Smart Solutions & Cool Hacks to Keep Your House Cool This Summer
As we head into February and the mercury starts to soar, keeping cool is an issue on almost everyone’s mind. So what do you do? Well, it depends. On a few things. Your style of house, its location, materials and level of insulation will determine the action you should take. Then, there’s the issue of reality, meaning: whether the house is yours to make alterations, there’s money in the bank and your future plans align with your current abode.
Living in a poorly insulated or uninsulated home is arguably copping the ‘short straw’ of Aussie homes – but it’s an issue that you have to deal with. You have three choices:
- Deploy some clever and cool hacks (particularly if the house isn’t yours/funds are tight),
- Invest in some decent insulation throughout your home,
- Rebuild, factoring in essential passive home design elements that help keep your home cool in summer without having to spend a bucketload.
Clever (&) cool hacks
If you can’t change anything structural to your home, try some clever hacks to keep you cool ’til the heat waves subside.
- Shut your home early in the day and keep it shut for as long as the temperature is cooler inside than out.
- Cover windows that are exposed to the sun and heat. Consider even using tinfoil on windows directly facing the sun. Alternatively, purchase some cheap shade cloth from Bunnings; cut it larger than the window, then adhere it to the window any way you can.
- Keep the air circulating with a fan or air conditioner.
- Try the fan hack: position a couple of ice packs or a bucket of ice of your fan on positioning it so the fan blows the chilled air through the room.
- Sleep on ‘cool’ sheets rather than winter-weight or flannelette sheets and shop for ‘cool’ gel pillows for hot sleepers. Try dampening the sheets and popping them in the freezer for a much-welcomed chill at bedtime!
- Got a spare sheet? Dampen it and hang it over a window that is welcoming a breeze into your home. The air will be immediately cooled by the moisture. N.B. this is the same principle as the historic Coolgardie safe; water requires energy to evaporate, so it uses some of the heat as energy, leaving the remaining air that passes through the drying sheet cooler.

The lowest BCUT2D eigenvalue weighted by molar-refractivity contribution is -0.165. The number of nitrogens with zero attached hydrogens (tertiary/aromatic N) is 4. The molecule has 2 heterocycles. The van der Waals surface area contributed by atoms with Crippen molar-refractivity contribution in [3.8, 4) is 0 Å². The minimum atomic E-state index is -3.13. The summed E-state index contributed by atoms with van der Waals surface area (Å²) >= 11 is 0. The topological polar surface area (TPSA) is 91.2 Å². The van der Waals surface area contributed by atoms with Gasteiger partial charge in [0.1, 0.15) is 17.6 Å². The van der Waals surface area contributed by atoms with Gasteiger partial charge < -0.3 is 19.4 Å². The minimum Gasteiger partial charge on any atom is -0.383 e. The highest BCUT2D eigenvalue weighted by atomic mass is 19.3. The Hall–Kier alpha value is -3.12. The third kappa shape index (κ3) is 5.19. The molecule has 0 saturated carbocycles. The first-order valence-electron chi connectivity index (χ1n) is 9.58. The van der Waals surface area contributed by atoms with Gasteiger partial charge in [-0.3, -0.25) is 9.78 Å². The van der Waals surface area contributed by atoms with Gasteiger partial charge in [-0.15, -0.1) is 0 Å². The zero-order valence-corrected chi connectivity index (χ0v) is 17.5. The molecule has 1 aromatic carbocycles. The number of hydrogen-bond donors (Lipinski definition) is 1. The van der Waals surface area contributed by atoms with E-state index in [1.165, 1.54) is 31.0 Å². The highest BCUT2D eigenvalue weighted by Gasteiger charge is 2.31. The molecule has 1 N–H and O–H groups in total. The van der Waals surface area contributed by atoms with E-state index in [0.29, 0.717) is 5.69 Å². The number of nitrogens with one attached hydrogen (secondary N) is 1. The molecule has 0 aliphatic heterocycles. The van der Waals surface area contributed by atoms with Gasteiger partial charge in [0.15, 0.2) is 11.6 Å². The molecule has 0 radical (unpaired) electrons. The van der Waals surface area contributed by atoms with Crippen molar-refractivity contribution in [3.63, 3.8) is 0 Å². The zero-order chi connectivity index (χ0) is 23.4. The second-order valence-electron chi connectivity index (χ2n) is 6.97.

- Sleep at the lowest part of the house, remembering that hot air rises.
- Extract the hot air by turning on your kitchen exhaust fan or bathroom fans.
- Usually, in the evenings, the air will be cooler outside than inside a non-insulated home, so let the breeze in.
- Consider using an outdoor air mister (again, bought cheaply from Bunnings) which can have a significant cooling effect on the shaded patio area. Plus, they’re lots of fun!
Don’t forget your furry/feathered friends
Keep caged animals hydrated and in the shade, and for dogs and cats, add ice cubes to their drinking water, wet their fur, give your dog a paddle pool or spray them with a hose. Or try cooling a ceramic tile in the freezer, then leaving it somewhere cool in the house for small dogs or cats to lie on. Above all, watch closely for signs of heat exhaustion.
Mid- to long-term fixes
- Insulate your ceilings. The air in your ceiling cavity can get as hot as 70° in the summertime, so insulation can make a major difference to the temperature of your home.
- Fill in any gaps around windows, skirting boards, doors and wall vents that could allow the hot air to seep in.
- Consider double-glazing heat-exposed windows.
- Add awnings or patios as these cool the air directly outside your home and avoid the unpleasant buildup of radiant heat in a heat wave.
- Purchase insulated curtains or blinds. Keep in mind that external window coverings are far more effective in cooling a house on internal covers such as curtains (which are limited in their cooling abilities). External blinds will absorb heat and prevent the windows from contributing to radiant heat.
- Plant trees around your house. Over time, they will create much-needed shade, absorbing the sun’s hot rays which will cool your home.
- A swimming pool, large pond or water feature can have a cooling effect on the air near your home.
The ideal ‘cool house’ solution
Sometimes, the house we live in is never going to be cool enough for our scorching hot Aussie summers. And with climate change slowly making temperatures rise, this is an issue we all have to take seriously. So if your house is poorly designed and even significant changes are still going to lead to high energy bills and unhappy living, it may be time to build a new home. Starting afresh will give you the perfect opportunity to factor in appropriate insulated measures, such as building materials, house positioning, airflow, awnings, and much more, which you can read about here.